- You can also use a large tub or baby bath or just play in the bath. Remember with water to watch children carefully at all times and empty out the water at the end. You can add some food colouring or detergent for bubbles. Use old containers to fill and pour for more concept practice and perhaps have a doll to bath for more pretending.
- Dip a paintbrush in a cup of water and paint on a path or wall. Practice making letters, writing names or even spelling. Watch the paintings fade in the sun.
3. Treasure hunt.
This fun and free activity can develop your child’s vocabulary and can be done anywhere; indoors, outdoors or on outings. On a warm sunny day try outdoors in the backyard, at the beach or at the local park. Just make a list of things that you want your children to find and have a small prize to reward them at the end. Younger children might only have 3 things on their list, while older kids might have 10 or more. Younger children can have pictures on their list. Older kids can write down their lists themselves to practice writing and spelling skills. You can make your list and then hide things or you can use things that you know they will be able to find in a certain spot. You can either collect your things as you go or just tick them off as you find them.
A "going for a walk treasure hunt" list might be to find: a feather, smooth stone, green leaf, brown leaf, piece of bark, gum nut and a seed pod.
A "driving in the car treasure hunt" list might be a red car, a bus, a semi trailer, a bakery, a bird, a stop sign and a traffic light.
You can use treasure hunts to practice:
- developing concepts, such as find 3 red things, 3 big things and 3 smooth things. Include colours, size, shapes and textures.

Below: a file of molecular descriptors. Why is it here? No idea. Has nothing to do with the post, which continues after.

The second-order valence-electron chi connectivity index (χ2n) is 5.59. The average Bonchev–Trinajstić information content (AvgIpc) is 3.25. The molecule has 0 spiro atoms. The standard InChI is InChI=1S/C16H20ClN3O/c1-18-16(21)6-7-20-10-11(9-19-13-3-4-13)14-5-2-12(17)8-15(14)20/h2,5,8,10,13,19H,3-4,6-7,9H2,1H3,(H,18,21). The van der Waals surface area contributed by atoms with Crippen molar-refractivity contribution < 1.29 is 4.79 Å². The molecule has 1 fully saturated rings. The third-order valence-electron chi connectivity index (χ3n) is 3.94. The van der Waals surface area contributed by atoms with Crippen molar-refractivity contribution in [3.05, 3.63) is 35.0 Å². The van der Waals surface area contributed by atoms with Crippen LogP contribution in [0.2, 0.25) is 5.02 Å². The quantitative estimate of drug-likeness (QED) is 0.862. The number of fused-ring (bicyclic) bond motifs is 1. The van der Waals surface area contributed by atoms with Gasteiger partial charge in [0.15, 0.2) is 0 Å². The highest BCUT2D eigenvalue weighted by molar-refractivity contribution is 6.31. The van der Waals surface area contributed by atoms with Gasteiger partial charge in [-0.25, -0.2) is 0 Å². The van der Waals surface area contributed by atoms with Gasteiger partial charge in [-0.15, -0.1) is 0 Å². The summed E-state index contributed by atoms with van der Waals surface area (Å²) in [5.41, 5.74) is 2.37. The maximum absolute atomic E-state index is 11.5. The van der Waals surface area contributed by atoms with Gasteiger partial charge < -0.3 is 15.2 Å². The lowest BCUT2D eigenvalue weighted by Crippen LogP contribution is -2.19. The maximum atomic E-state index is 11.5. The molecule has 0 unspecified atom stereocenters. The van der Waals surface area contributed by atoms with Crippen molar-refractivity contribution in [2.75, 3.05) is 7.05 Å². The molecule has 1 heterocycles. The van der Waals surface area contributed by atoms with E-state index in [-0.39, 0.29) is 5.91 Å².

- literacy skills; find three things that start with “b”, three things that end with “t” and something that rhymes with “cat”. Think about beginning sounds, ending sounds, rhyming and numbers of syllables or letters depending on your child’s skills.
- categories; find 3 fruits, 3 vegetables and 3 pieces of clothing, or functions; find something for eating, something for cleaning and something for wearing.
4. Obstacle course.
Why not get outside and make an obstacle course. If it is very hot you can also do this inside. If you have a lawn or paved area you can set out some things such as tables or chairs covered with a blanket to go under or through, things to balance on such as a plank, sleeper or row of bricks, things to jump over such as a rope or hose laid out on the ground. You could have a washing basket to throw a ball into, or some plastic bottles with a little water in the bottom to make skittles to knock down.Using all these items plan out a path.
- For younger children walk around the path with them at first and talk about position concepts “in, on, under, through, around”.
- Older children could make a series of signs, either with numbers or for older kidsinstructions about where to go next and stick them on the obstacles to practice numbers, sequencing and literacy skills.